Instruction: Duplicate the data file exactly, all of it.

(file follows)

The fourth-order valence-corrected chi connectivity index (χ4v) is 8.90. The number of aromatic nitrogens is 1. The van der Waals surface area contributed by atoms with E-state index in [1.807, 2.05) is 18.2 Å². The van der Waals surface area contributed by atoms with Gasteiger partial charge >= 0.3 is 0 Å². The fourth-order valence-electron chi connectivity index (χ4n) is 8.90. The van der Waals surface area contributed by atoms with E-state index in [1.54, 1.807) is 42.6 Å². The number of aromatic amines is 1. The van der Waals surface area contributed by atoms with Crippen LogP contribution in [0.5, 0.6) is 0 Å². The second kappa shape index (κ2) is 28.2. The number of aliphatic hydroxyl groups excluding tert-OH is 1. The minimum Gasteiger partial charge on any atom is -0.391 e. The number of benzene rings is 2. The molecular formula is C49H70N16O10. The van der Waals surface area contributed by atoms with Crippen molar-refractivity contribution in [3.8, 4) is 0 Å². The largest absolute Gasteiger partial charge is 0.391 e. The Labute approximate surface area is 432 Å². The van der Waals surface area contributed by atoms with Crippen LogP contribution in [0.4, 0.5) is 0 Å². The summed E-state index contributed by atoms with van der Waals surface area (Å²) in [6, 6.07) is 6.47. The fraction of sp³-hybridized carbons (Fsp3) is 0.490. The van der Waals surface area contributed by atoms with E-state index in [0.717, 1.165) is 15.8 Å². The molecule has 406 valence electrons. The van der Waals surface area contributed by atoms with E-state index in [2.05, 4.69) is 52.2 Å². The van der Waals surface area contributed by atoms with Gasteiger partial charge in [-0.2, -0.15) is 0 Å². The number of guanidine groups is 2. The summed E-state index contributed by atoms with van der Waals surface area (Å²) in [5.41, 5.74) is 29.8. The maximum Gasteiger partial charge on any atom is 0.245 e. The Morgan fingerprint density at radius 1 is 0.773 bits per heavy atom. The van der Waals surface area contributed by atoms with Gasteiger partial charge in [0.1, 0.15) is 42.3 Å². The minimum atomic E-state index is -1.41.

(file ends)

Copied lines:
The fourth-order valence-corrected chi connectivity index (χ4v) is 8.90. The number of aromatic nitrogens is 1. The van der Waals surface area contributed by atoms with E-state index in [1.807, 2.05) is 18.2 Å². The van der Waals surface area contributed by atoms with Gasteiger partial charge >= 0.3 is 0 Å². The fourth-order valence-electron chi connectivity index (χ4n) is 8.90. The van der Waals surface area contributed by atoms with E-state index in [1.54, 1.807) is 42.6 Å². The number of aromatic amines is 1. The van der Waals surface area contributed by atoms with Crippen LogP contribution in [0.5, 0.6) is 0 Å². The second kappa shape index (κ2) is 28.2. The number of aliphatic hydroxyl groups excluding tert-OH is 1. The minimum Gasteiger partial charge on any atom is -0.391 e. The number of benzene rings is 2. The molecular formula is C49H70N16O10. The van der Waals surface area contributed by atoms with Crippen molar-refractivity contribution in [3.8, 4) is 0 Å². The largest absolute Gasteiger partial charge is 0.391 e. The Labute approximate surface area is 432 Å². The van der Waals surface area contributed by atoms with Crippen LogP contribution in [0.4, 0.5) is 0 Å². The summed E-state index contributed by atoms with van der Waals surface area (Å²) in [6, 6.07) is 6.47. The fraction of sp³-hybridized carbons (Fsp3) is 0.490. The van der Waals surface area contributed by atoms with E-state index in [0.717, 1.165) is 15.8 Å². The molecule has 406 valence electrons. The van der Waals surface area contributed by atoms with E-state index in [2.05, 4.69) is 52.2 Å². The van der Waals surface area contributed by atoms with Gasteiger partial charge in [-0.2, -0.15) is 0 Å². The number of guanidine groups is 2. The summed E-state index contributed by atoms with van der Waals surface area (Å²) in [5.41, 5.74) is 29.8. The maximum Gasteiger partial charge on any atom is 0.245 e. The Morgan fingerprint density at radius 1 is 0.773 bits per heavy atom. The van der Waals surface area contributed by atoms with Gasteiger partial charge in [0.1, 0.15) is 42.3 Å². The minimum atomic E-state index is -1.41.